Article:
After circling half of the globe John and Liyang arrived in
Islamabad, Pakistan with three bicycles in tow. A 14-hour bus
ride deposited us in the small town of Gilget, situated in the
Karakoram mountains of Northern Pakistan.
For four days now we have slowly worked our way northward,
following the course of the Hunza River. The road through villages
of irrigated fertile fields and groves of blossoming fruit trees.
Outside of the villages lie vast moonscapes, reminiscent of Tibet.
The dry brown craggy peaks reach skyward. The remains of winter
snows cover the upper portions, while occasional glaciers push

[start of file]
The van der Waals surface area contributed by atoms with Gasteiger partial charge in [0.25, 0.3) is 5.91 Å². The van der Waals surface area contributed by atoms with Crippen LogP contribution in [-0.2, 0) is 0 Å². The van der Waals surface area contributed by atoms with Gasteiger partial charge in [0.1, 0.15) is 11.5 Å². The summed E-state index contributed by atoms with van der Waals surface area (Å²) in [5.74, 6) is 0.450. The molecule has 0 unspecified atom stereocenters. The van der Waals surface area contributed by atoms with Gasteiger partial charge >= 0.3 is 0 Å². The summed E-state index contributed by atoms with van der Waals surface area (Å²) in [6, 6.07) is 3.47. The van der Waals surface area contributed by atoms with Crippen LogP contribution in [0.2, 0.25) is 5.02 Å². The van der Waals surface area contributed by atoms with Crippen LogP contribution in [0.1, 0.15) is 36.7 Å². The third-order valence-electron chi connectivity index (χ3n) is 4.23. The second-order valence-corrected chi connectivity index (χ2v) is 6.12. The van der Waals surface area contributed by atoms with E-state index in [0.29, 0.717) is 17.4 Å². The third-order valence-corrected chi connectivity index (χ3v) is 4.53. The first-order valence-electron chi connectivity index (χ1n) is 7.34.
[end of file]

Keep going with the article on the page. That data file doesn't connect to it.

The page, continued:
their way down to the edges of the road. These peaks of the Hindu
Kush mountains and the Karakoram are newly born. The ridges are
covered in loose scree dotted with boulders set in a delicate
balance. The road bears the constant reminders of the ever present
landslides. Just two days before we turned the corner to see
a couple dozen boulders the size of VW bugs blocking our passage.
With two of us carrying a single bike we threaded our way through
the newly fallen slide, which had turned the road into a loose
bed of shredded asphalt. Only a day later we learned the Pakistani
road workers had cleared the road with the help of large quantities
of dynamite. It seems that explosives are much easier to come
by in these parts, than large scale construction equipment.
Tomorrow morning we will find our way to the Pakistan Immigration Post on the far end of town. After a couple of days in the "no mans land" and climbing the 15,000 foot Kunjarab Pass, we will cross into Western China.